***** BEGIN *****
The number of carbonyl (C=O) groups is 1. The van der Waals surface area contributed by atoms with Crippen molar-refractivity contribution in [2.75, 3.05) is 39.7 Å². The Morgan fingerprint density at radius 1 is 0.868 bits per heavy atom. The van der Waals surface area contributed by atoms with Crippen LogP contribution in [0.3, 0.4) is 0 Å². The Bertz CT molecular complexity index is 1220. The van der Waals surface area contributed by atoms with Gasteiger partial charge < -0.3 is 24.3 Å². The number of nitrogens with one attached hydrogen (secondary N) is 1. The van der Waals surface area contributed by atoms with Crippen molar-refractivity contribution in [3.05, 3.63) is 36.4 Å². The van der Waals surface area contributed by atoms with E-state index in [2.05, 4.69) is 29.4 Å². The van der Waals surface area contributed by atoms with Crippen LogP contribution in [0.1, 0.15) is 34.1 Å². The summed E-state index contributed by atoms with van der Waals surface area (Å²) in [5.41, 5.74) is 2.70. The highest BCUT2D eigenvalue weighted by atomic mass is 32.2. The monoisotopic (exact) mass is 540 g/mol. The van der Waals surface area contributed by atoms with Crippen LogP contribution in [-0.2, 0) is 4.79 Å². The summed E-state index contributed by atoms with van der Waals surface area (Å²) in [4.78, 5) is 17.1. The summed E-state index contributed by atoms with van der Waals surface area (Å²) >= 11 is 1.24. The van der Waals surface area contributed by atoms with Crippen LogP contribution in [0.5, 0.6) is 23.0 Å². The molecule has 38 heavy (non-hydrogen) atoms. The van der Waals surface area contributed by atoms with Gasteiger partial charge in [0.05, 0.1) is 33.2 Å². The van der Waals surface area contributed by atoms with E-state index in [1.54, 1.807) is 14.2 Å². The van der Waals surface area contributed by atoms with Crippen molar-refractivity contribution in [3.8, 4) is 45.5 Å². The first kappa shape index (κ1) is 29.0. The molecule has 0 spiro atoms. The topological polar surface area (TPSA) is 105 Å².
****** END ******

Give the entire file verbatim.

The number of carbonyl (C=O) groups is 1. The van der Waals surface area contributed by atoms with Crippen molar-refractivity contribution in [2.75, 3.05) is 39.7 Å². The Morgan fingerprint density at radius 1 is 0.868 bits per heavy atom. The van der Waals surface area contributed by atoms with Crippen LogP contribution in [0.3, 0.4) is 0 Å². The Bertz CT molecular complexity index is 1220. The van der Waals surface area contributed by atoms with Gasteiger partial charge < -0.3 is 24.3 Å². The number of nitrogens with one attached hydrogen (secondary N) is 1. The van der Waals surface area contributed by atoms with Crippen molar-refractivity contribution in [3.05, 3.63) is 36.4 Å². The van der Waals surface area contributed by atoms with E-state index in [2.05, 4.69) is 29.4 Å². The van der Waals surface area contributed by atoms with Crippen LogP contribution in [0.1, 0.15) is 34.1 Å². The summed E-state index contributed by atoms with van der Waals surface area (Å²) in [5.41, 5.74) is 2.70. The highest BCUT2D eigenvalue weighted by atomic mass is 32.2. The monoisotopic (exact) mass is 540 g/mol. The van der Waals surface area contributed by atoms with Crippen LogP contribution in [-0.2, 0) is 4.79 Å². The summed E-state index contributed by atoms with van der Waals surface area (Å²) in [4.78, 5) is 17.1. The summed E-state index contributed by atoms with van der Waals surface area (Å²) >= 11 is 1.24. The van der Waals surface area contributed by atoms with Crippen LogP contribution in [0.5, 0.6) is 23.0 Å². The molecule has 38 heavy (non-hydrogen) atoms. The van der Waals surface area contributed by atoms with Gasteiger partial charge in [0.05, 0.1) is 33.2 Å². The van der Waals surface area contributed by atoms with E-state index in [1.54, 1.807) is 14.2 Å². The van der Waals surface area contributed by atoms with Crippen molar-refractivity contribution in [3.8, 4) is 45.5 Å². The first kappa shape index (κ1) is 29.0. The molecule has 0 spiro atoms. The topological polar surface area (TPSA) is 105 Å².